Best Practices: Separated Devices Between Toll Lanes and Free Lanes
Austin, TX: Center for Transportation Research, the University of Texas at Austin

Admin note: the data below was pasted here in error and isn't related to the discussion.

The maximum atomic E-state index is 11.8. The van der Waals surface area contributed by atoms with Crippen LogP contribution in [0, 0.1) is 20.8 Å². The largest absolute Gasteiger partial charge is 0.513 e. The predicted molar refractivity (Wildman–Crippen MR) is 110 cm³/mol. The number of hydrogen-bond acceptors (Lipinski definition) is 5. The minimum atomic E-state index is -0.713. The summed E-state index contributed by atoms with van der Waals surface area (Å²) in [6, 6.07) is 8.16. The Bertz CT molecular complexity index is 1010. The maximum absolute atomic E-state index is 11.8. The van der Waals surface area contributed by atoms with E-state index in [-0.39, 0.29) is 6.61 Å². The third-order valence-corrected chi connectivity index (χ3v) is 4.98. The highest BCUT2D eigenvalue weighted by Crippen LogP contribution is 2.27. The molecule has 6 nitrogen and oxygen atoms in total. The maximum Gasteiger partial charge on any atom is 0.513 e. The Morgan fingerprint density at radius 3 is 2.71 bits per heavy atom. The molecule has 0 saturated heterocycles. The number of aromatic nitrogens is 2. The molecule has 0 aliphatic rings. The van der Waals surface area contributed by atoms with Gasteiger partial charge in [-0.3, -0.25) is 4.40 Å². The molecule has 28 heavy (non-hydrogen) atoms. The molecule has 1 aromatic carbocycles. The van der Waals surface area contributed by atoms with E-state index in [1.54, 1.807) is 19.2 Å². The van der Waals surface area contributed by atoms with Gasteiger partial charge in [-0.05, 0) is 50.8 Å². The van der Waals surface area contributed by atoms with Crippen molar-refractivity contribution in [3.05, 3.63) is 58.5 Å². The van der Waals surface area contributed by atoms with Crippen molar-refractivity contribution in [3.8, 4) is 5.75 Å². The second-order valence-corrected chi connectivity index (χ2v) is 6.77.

Transportation agencies around the nation find themselves pushing the envelope of innovation to keep up with congestion caused by exploding demand for limited roadway space. Managed lanes provide a mechanism for harnessing the potential of the current infrastructure. Special-purpose lanes, including highoccupancy vehicle (HOV) and high-occupancy toll (HOT) lanes, allow engineers to manipulate roadway parameters to achieve varying levels of service. Managed lanes are controlled access facilities, and must somehow be separated from general-purpose lanes. One principle question that must be asked is what type of delineation technique should be used? What are the properties of different delineators that make some more favorable than others? How do roadway characteristics, such as available width and traffic volume, factor into the choice of delineation? Much has been written on the safety and cost aspects of different delineation techniques used for HOV lanes; are these analyses applicable to other managed lanes as well? What about the other characteristics of the techniques: what are they, and how important are they to the choice of delineation? This report addresses some of these questions and sheds some light on their ultimate answers. Three basic categories of delineation exist: concrete barriers, pylon posts, and painted buffers. This research project assembled an expert panel to gather a collective knowledge of factors involved in the choice of delineation most appropriate to given scenarios. The summary of this panel's discussions, included in this report, will serve as a useful guideline for engineers looking to choose the best type of delineation for future, successful managed lane projects.